Lamento Borincano

"Lamento Borincano" ('Puerto Rican Lament') is Rafael Hernández Marín's acclaimed composition in Puerto Rico's patriotic tradition. It takes its name from the free musical form Lament (Latin, lāmentor), and from Borinquen, an indigenous name for the island. Hernández released the song in 1929 to illustrate the economic precariousness that had engulfed the Puerto Rican farmer since the late-1920s' Puerto Rico. It became an instantaneous hit in Puerto Rico and its popularity soon followed in many Latin American countries. Renowned international artists have sung it and featured it in their repertoire.[2][3]

"Lamento Borincano"
Single by Rafael Hernández Marín
LabelSony Discos
Songwriter(s)Rafael Hernández Marín
Producer(s)Fernandito Álvarez[1]
Monument to the "Lamento Borincano," in el Viejo San Juan

In 2018, the original 1930 recording of the song by Canario y Su Grupo was selected for preservation in the National Recording Registry by the Library of Congress as being "culturally, historically, or artistically significant."[4]


Hernandez composed the song while he lived in New York City, in Spanish Harlem. That same year, he also wrote his masterpiece, "Preciosa". In 1947, Hernández returned to Puerto Rico to become an orchestra director at the government-owned WIPR Radio.[5][6] "Lamento Borincano" was interpreted by dozens of artists and became an important part of Puerto Rican culture.[7]

In 1929, 17-year-old Davilita met Rafael Hernández by chance. Davilita got along quite well with Hernández Marín and was able to see the unfinished version of Hernandez's "Lamento Borincano". Davilita asked Hernandez if he could record the song, but Hernandez thought that Davilita was too young and declined his request. The song was to be recorded by bandleader Manuel "Canario" Jiménez and his band. A musician named Ramon Quiroz became ill on the day of the recording, so Davilita ended up as lead vocals, with Fausto Delgado on backup.[8]


The song reflects the economic situation of the poor farmers in the Puerto Rico of the 1920s leading to the Great Depression. The song starts with a cheerful and optimistic tone, presenting the jibarito. The jibarito (diminutive of jíbaro) is a self-subsistence farmer and descendant of the intermixing of Taíno and Spaniards during the 16th century, who is the iconic reflection of the Puerto Rican people of the day. The jibarito was a farmer-salesman who would also grow enough crops to sell in the town in order to purchase clothing and other goods for his family. The song speaks of the jibarito walking with his donkey loaded with fruits and vegetables from his plot of land and heading to town to sell his load, but, disappointed to see the poverty prevalent even in town and unable to sell his load, the jibarito returns home with his load unsold. The song thus ends with a sad, melancholic tone. The song does not name Puerto Rico by its modern name, instead using its former pre-Columbian name, Borinquen.[9]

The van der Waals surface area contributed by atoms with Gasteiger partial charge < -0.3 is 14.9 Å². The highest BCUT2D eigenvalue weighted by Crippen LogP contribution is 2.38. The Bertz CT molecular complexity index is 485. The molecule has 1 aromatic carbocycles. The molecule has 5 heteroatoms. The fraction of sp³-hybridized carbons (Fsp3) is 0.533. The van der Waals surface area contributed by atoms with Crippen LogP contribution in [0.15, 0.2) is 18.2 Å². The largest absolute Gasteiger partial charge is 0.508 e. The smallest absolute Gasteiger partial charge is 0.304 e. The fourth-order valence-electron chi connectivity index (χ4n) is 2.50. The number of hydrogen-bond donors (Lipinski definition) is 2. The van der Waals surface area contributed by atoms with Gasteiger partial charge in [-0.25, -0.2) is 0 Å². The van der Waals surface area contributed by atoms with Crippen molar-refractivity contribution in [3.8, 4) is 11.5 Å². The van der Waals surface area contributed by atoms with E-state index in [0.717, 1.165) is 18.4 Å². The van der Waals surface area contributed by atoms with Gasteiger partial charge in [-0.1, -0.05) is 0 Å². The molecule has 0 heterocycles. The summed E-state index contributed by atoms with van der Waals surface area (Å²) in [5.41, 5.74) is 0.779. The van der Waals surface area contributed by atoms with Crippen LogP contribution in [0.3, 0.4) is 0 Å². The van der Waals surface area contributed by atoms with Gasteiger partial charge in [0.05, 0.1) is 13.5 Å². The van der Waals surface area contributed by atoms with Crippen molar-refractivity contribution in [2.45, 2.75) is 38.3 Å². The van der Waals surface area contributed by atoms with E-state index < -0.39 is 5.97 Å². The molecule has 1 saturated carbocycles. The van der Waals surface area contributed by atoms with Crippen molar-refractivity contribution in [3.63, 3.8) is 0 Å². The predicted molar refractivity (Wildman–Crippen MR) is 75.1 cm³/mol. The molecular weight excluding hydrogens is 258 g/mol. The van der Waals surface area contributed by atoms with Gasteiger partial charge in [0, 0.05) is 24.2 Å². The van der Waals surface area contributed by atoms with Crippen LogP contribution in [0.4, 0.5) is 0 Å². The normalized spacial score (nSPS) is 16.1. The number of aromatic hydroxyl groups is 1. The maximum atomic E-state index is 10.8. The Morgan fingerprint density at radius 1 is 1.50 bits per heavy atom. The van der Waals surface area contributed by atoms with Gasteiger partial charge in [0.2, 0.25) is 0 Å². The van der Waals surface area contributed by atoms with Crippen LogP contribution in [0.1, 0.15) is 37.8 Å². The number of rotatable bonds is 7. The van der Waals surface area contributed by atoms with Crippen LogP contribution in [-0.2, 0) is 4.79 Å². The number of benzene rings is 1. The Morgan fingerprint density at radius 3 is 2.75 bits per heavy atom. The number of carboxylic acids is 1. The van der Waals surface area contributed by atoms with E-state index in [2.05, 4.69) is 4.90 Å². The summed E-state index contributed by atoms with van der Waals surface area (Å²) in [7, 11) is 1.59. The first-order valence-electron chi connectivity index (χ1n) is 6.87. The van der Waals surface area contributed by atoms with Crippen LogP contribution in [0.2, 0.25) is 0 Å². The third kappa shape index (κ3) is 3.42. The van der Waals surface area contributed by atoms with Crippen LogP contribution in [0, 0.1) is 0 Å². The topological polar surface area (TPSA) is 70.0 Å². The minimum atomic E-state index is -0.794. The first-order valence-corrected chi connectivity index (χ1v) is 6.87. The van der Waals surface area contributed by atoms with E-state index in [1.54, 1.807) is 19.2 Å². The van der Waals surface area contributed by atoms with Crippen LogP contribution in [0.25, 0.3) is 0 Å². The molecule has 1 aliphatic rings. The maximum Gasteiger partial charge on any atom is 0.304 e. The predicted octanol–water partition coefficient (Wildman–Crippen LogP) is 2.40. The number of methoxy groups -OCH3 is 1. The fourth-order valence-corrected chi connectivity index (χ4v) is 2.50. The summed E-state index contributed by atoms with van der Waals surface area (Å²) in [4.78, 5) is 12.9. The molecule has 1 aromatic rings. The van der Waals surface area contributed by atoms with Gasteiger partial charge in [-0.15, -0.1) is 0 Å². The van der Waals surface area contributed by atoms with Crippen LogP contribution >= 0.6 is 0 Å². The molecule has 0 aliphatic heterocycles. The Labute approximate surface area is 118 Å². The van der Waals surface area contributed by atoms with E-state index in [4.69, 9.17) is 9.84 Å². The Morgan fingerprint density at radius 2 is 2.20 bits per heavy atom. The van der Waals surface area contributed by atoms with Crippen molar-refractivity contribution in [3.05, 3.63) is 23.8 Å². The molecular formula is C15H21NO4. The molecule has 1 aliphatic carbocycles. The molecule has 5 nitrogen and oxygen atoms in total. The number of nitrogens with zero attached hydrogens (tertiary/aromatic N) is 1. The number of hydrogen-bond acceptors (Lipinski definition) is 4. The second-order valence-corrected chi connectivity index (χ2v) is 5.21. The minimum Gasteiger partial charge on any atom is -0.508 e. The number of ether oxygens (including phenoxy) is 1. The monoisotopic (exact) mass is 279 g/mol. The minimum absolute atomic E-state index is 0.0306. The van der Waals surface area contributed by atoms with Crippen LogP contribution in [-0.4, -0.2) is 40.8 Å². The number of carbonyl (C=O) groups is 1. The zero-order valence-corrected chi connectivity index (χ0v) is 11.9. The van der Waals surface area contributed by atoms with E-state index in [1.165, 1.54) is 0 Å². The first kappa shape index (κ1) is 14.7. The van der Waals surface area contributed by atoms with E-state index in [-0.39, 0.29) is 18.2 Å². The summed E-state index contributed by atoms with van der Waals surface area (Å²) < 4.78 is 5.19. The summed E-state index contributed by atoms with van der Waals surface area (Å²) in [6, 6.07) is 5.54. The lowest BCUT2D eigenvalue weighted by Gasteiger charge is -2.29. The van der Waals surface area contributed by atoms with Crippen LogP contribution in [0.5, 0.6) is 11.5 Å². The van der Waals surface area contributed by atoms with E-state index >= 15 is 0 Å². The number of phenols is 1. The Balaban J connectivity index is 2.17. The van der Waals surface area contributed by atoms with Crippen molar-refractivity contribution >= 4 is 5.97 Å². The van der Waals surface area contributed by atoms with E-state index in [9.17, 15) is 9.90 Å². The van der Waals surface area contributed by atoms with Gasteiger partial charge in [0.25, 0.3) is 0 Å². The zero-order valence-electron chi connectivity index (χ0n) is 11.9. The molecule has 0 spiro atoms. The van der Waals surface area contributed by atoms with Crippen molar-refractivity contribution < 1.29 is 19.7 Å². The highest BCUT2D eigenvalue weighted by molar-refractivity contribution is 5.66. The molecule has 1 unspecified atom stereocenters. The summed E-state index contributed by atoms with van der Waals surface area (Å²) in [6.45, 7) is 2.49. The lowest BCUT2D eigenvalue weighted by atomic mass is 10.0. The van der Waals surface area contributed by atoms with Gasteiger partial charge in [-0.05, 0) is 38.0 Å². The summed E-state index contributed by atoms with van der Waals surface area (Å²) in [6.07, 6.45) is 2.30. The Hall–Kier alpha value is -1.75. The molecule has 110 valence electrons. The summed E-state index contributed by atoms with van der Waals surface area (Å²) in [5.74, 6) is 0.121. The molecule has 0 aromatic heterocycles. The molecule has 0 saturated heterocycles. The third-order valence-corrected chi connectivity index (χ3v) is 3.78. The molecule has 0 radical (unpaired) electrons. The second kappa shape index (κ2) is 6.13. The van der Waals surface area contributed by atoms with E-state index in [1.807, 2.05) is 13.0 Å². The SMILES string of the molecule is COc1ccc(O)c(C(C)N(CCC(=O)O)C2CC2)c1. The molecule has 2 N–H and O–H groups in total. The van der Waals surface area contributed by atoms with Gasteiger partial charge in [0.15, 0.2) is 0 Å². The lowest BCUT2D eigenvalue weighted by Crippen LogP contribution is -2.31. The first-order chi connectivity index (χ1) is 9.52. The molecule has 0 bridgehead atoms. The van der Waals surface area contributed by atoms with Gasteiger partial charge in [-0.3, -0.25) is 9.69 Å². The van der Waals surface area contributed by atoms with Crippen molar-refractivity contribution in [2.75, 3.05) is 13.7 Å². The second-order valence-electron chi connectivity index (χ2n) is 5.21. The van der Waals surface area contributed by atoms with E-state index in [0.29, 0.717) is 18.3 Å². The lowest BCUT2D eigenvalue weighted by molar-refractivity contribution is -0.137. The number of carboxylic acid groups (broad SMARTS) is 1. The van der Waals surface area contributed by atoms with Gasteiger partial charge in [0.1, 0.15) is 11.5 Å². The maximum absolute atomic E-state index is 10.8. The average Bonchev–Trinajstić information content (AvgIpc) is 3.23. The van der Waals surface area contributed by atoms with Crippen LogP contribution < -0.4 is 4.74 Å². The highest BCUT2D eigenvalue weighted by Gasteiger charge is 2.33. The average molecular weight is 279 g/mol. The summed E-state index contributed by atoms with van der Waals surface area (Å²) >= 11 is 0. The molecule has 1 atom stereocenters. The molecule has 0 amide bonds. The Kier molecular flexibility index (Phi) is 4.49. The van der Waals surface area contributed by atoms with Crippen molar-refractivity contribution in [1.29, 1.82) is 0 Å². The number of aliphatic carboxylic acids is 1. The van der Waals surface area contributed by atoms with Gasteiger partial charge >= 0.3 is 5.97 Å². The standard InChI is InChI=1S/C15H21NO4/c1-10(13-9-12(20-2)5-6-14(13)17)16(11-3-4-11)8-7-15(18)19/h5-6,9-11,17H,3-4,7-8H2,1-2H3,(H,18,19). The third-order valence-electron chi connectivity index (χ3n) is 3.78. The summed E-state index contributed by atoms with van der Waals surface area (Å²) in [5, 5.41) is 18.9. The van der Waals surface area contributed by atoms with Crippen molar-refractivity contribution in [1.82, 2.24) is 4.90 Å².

The chorus reads,

¡Borinquen! La tierra del Edén
La que al cantar, el gran Gautier
Llamó la Perla de los Mares,
Ahora que tú te mueres con tus pesares,
Déjame que te cante yo también.

Borinquen! The land of the Eden
The one when he sang, the great Gautier
Called the Pearl of the Seas
Now that you lay dying from your sorrows
Let me sing to you, me as well

Though Rafael Hernández names the Puerto Rican poet José Gautier Benítez, some artists who have recorded the song have replaced his name with the word Gotier in place of Gautier.


External audio
  You may listen to Luciano Quiñones piano interpretation of Hernandez' "Lamento Borincano" here

Following is a partial listing of recordings of the song by different artists.


  1. ^ Cumple 60 ‘En mi Viejo San Juan’. Miguel López Ortiz. Fundación Nacional para la Cultura Popular. 25 August 2006.
  2. ^ Rodriguez, Arnaldo (May 9, 2000). "En Nueva York 'El Cofresi' de Rafael Hernandez". Impacto.
  3. ^ Galán, Tacho (2014). "Lamento Borincano". In Stavan, Lian (ed.). Latin Music : Musicians. Genres, and Themes. Vol. 1–2. Westport. CT. USA: Greenwood, 2014. p. 390.
  4. ^ "National Recording Registry Reaches 500". Library of Congress. March 21, 2018. Retrieved March 21, 2018.
  5. ^ Hernandez Marin, Rafael
  6. ^ Rafael Hernández Marín. Archived 2014-02-22 at the Wayback Machine Encyclopedia Puerto Rico. 6 February 2014.
  7. ^ "History of Puerto Rico.". Archived from the original on 2014-05-15. Retrieved 2014-02-06.
  8. ^ music of Puerto Rico
  9. ^ Preciosa: The People, History, and Music of Puerto Rico. Mark U. Reimer. Christopher Newport University. Proceedings of the May 2010 Conference of the Global Awareness Society International in San Juan, Puerto Rico. Page 11. May 2010. Retrieved 7 February 2014.

External linksEdit